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Eur J Neurol. 2019 Nov;26(11):1370-1376. doi: 10.1111/ene.13988. Epub 2019 Jun 27.

Substantia nigra hyperechogenicity in essential tremor and Parkinson's disease: a longitudinal study.

Author information

1
Neurology Clinic, University of Perugia, Perugia, Italy.
2
IRCCS, Fondazione Santa Lucia, Rome, Italy.

Abstract

BACKGROUND AND PURPOSE:

Essential tremor (ET) and Parkinson's disease (PD) sometimes overlap in their clinical expression with ET preceding PD onset, often leading to misdiagnosis. Transcranial sonography (TCS) has been shown to be a valid and non-invasive diagnostic tool to identify early idiopathic PD and to differentiate it from ET. The purpose of this study was to investigate the relevance of substantia nigra hyperechogenicity in patients with ET.

METHODS:

A total of 138 patients (79 with PD, 59 with ET) and 50 matched controls underwent TCS examination at baseline. All patients were followed in a 3-year longitudinal assessment.

RESULTS:

A total of 10 subjects were excluded from the analysis due to the bilateral absence of a temporal acoustic window. During the follow-up period, 11 of the patients with ET developed new-onset parkinsonian features, without fulfilling criteria for PD diagnosis (ET+). Nine patients developed clinical features meeting diagnostic criteria for probable PD (ET-PD). Patients with ET- did not develop parkinsonian features. For each group, the maximum size of the substantia nigra hyperechogenicity was as follows: 5.62 ± 5.40 mm2 in the control group, 19.02 ± 14.27 mm2 in patients with PD, 9.15 ± 11.26 mm2 in patients with ET-, 20.05 ± 13.78 mm2 in patients with ET+ and 20.13 ± 13.51 mm2 in patients with ET-PD. ET-PD maximum values were significantly different from controls. Maximum values in patients with ET+ were different from both controls and patients with ET-.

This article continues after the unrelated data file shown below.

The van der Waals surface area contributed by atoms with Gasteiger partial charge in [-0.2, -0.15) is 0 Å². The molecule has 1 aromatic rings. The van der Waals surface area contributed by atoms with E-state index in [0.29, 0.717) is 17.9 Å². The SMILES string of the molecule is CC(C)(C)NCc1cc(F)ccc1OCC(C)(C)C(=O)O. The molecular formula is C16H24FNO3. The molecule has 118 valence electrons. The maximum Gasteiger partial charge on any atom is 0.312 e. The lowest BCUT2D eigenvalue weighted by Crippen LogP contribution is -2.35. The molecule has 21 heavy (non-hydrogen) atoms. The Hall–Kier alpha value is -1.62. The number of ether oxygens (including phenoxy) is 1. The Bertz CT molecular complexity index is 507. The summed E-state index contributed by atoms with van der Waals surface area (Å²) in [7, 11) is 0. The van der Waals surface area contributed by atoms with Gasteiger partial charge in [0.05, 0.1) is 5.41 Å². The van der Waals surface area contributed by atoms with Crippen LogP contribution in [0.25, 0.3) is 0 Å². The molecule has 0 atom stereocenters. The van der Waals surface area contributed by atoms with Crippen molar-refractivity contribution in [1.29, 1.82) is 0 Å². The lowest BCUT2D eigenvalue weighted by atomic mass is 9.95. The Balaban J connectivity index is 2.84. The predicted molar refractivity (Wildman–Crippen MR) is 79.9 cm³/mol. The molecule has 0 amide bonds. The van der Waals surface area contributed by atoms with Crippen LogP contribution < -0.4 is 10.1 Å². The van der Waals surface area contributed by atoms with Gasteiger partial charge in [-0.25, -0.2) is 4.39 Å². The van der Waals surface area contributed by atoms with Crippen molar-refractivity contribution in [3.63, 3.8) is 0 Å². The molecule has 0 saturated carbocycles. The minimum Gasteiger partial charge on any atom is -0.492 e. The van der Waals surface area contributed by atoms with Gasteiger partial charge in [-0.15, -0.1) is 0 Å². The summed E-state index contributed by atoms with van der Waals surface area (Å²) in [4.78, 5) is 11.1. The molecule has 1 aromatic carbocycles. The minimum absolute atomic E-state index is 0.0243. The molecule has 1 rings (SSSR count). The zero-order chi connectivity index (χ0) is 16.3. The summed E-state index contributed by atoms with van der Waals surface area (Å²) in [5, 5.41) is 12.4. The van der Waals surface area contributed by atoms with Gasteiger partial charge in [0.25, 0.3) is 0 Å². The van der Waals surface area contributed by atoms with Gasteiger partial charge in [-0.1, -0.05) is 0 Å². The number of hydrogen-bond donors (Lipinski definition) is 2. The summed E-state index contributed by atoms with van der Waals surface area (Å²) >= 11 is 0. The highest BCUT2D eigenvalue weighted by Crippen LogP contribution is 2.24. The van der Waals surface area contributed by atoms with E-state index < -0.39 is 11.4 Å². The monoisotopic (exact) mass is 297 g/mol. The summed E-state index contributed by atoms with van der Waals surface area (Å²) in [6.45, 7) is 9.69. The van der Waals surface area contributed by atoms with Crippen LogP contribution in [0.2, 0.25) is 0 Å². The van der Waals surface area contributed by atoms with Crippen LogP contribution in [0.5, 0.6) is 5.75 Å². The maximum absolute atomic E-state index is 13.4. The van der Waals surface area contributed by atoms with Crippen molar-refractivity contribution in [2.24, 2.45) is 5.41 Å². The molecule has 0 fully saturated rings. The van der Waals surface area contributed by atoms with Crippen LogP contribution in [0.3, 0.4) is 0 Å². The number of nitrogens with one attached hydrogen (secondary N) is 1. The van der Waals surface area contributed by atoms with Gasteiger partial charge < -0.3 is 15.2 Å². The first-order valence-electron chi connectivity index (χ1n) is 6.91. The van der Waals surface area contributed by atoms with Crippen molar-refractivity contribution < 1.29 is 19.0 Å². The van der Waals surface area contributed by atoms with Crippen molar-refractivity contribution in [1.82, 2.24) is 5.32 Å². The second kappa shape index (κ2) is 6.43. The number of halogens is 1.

CONCLUSION:

Substantia nigra hyperechogenicity in ET seems to represent a risk marker for developing early parkinsonian symptoms or signs in the 3 years following TCS assessment.

KEYWORDS:

Parkinson's disease; essential tremor; hyperechogenicity; substantia nigra; transcranial sonography

PMID:
31094036
DOI:
10.1111/ene.13988

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